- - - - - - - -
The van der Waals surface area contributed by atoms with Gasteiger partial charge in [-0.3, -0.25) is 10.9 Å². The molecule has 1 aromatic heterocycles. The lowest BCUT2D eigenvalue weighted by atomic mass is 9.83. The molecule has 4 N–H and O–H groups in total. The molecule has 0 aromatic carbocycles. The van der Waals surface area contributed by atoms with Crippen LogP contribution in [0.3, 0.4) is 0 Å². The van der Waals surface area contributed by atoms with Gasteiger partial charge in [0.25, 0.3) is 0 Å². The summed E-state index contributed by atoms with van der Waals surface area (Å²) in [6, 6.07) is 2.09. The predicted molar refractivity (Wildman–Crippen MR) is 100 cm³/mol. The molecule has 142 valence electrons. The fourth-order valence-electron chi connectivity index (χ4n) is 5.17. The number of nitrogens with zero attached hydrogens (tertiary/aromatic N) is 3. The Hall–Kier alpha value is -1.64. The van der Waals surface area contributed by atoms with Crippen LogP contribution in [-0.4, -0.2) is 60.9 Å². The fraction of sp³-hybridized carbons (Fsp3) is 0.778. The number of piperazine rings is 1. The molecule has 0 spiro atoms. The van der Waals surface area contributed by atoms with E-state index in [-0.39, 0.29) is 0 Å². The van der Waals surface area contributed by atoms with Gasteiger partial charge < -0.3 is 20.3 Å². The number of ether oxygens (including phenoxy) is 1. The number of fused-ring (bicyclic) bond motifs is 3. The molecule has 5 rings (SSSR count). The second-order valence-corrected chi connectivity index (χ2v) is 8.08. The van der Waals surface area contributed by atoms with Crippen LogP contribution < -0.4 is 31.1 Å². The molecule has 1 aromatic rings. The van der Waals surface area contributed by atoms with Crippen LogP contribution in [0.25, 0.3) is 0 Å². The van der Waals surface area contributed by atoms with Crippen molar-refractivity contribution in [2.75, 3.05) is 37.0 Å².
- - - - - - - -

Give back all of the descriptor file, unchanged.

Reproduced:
The van der Waals surface area contributed by atoms with Gasteiger partial charge in [-0.3, -0.25) is 10.9 Å². The molecule has 1 aromatic heterocycles. The lowest BCUT2D eigenvalue weighted by atomic mass is 9.83. The molecule has 4 N–H and O–H groups in total. The molecule has 0 aromatic carbocycles. The van der Waals surface area contributed by atoms with Crippen LogP contribution in [0.3, 0.4) is 0 Å². The van der Waals surface area contributed by atoms with Gasteiger partial charge in [0.25, 0.3) is 0 Å². The summed E-state index contributed by atoms with van der Waals surface area (Å²) in [6, 6.07) is 2.09. The predicted molar refractivity (Wildman–Crippen MR) is 100 cm³/mol. The molecule has 142 valence electrons. The fourth-order valence-electron chi connectivity index (χ4n) is 5.17. The number of nitrogens with zero attached hydrogens (tertiary/aromatic N) is 3. The Hall–Kier alpha value is -1.64. The van der Waals surface area contributed by atoms with Crippen LogP contribution in [-0.4, -0.2) is 60.9 Å². The fraction of sp³-hybridized carbons (Fsp3) is 0.778. The number of piperazine rings is 1. The molecule has 0 spiro atoms. The van der Waals surface area contributed by atoms with E-state index in [-0.39, 0.29) is 0 Å². The van der Waals surface area contributed by atoms with Gasteiger partial charge < -0.3 is 20.3 Å². The number of ether oxygens (including phenoxy) is 1. The number of fused-ring (bicyclic) bond motifs is 3. The molecule has 5 rings (SSSR count). The second-order valence-corrected chi connectivity index (χ2v) is 8.08. The van der Waals surface area contributed by atoms with Crippen LogP contribution < -0.4 is 31.1 Å². The molecule has 1 aromatic rings. The van der Waals surface area contributed by atoms with Crippen LogP contribution in [0.25, 0.3) is 0 Å². The van der Waals surface area contributed by atoms with Crippen molar-refractivity contribution in [2.75, 3.05) is 37.0 Å².